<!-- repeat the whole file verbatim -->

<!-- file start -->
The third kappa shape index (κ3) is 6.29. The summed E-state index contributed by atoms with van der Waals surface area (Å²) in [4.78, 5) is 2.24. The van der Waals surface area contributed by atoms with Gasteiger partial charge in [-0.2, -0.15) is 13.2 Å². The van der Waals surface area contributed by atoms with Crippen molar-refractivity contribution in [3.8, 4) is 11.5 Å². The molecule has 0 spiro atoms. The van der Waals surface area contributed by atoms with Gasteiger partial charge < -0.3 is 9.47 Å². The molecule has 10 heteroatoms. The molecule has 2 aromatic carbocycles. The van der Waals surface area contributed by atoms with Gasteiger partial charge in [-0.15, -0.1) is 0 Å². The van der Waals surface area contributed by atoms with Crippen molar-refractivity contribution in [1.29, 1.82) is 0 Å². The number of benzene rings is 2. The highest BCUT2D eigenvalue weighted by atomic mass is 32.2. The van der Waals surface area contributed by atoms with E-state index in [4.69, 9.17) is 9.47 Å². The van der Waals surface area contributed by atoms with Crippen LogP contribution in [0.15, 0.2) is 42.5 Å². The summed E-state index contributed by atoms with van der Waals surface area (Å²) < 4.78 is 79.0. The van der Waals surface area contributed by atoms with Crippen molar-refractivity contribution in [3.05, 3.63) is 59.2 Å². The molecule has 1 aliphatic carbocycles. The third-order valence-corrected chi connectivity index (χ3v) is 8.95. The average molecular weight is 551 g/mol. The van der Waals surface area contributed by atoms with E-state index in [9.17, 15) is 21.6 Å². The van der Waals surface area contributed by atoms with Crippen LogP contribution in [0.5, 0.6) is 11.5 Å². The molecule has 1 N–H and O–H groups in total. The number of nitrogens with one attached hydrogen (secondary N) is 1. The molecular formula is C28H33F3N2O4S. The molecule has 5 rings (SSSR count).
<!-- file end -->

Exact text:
The third kappa shape index (κ3) is 6.29. The summed E-state index contributed by atoms with van der Waals surface area (Å²) in [4.78, 5) is 2.24. The van der Waals surface area contributed by atoms with Gasteiger partial charge in [-0.2, -0.15) is 13.2 Å². The van der Waals surface area contributed by atoms with Crippen molar-refractivity contribution in [3.8, 4) is 11.5 Å². The molecule has 0 spiro atoms. The van der Waals surface area contributed by atoms with Gasteiger partial charge < -0.3 is 9.47 Å². The molecule has 10 heteroatoms. The molecule has 2 aromatic carbocycles. The van der Waals surface area contributed by atoms with Gasteiger partial charge in [-0.15, -0.1) is 0 Å². The van der Waals surface area contributed by atoms with Crippen molar-refractivity contribution in [1.29, 1.82) is 0 Å². The number of benzene rings is 2. The highest BCUT2D eigenvalue weighted by atomic mass is 32.2. The van der Waals surface area contributed by atoms with E-state index in [4.69, 9.17) is 9.47 Å². The van der Waals surface area contributed by atoms with Crippen LogP contribution in [0.15, 0.2) is 42.5 Å². The summed E-state index contributed by atoms with van der Waals surface area (Å²) < 4.78 is 79.0. The van der Waals surface area contributed by atoms with Crippen molar-refractivity contribution in [3.05, 3.63) is 59.2 Å². The molecule has 1 aliphatic carbocycles. The third-order valence-corrected chi connectivity index (χ3v) is 8.95. The average molecular weight is 551 g/mol. The van der Waals surface area contributed by atoms with E-state index in [9.17, 15) is 21.6 Å². The van der Waals surface area contributed by atoms with Crippen LogP contribution in [0.5, 0.6) is 11.5 Å². The molecule has 1 N–H and O–H groups in total. The number of nitrogens with one attached hydrogen (secondary N) is 1. The molecular formula is C28H33F3N2O4S. The molecule has 5 rings (SSSR count).